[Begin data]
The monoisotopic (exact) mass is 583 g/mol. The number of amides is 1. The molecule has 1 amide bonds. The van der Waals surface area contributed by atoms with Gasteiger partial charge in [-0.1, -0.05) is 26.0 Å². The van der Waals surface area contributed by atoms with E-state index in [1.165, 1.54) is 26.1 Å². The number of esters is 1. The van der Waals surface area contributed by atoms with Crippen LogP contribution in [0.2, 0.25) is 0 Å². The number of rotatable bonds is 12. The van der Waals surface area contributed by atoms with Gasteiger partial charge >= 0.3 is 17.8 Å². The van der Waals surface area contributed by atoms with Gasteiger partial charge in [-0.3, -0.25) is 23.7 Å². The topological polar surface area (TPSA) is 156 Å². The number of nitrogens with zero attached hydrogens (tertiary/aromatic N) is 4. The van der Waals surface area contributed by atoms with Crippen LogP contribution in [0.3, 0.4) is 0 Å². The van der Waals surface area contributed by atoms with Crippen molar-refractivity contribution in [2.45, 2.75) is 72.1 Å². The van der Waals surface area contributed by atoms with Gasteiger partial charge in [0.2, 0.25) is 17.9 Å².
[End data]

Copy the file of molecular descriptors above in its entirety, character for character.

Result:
The monoisotopic (exact) mass is 583 g/mol. The number of amides is 1. The molecule has 1 amide bonds. The van der Waals surface area contributed by atoms with Gasteiger partial charge in [-0.1, -0.05) is 26.0 Å². The van der Waals surface area contributed by atoms with E-state index in [1.165, 1.54) is 26.1 Å². The number of esters is 1. The van der Waals surface area contributed by atoms with Crippen LogP contribution in [0.2, 0.25) is 0 Å². The number of rotatable bonds is 12. The van der Waals surface area contributed by atoms with Gasteiger partial charge >= 0.3 is 17.8 Å². The van der Waals surface area contributed by atoms with Gasteiger partial charge in [-0.3, -0.25) is 23.7 Å². The topological polar surface area (TPSA) is 156 Å². The number of nitrogens with zero attached hydrogens (tertiary/aromatic N) is 4. The van der Waals surface area contributed by atoms with Crippen LogP contribution in [0.3, 0.4) is 0 Å². The van der Waals surface area contributed by atoms with Crippen molar-refractivity contribution in [2.45, 2.75) is 72.1 Å². The van der Waals surface area contributed by atoms with Gasteiger partial charge in [0.2, 0.25) is 17.9 Å².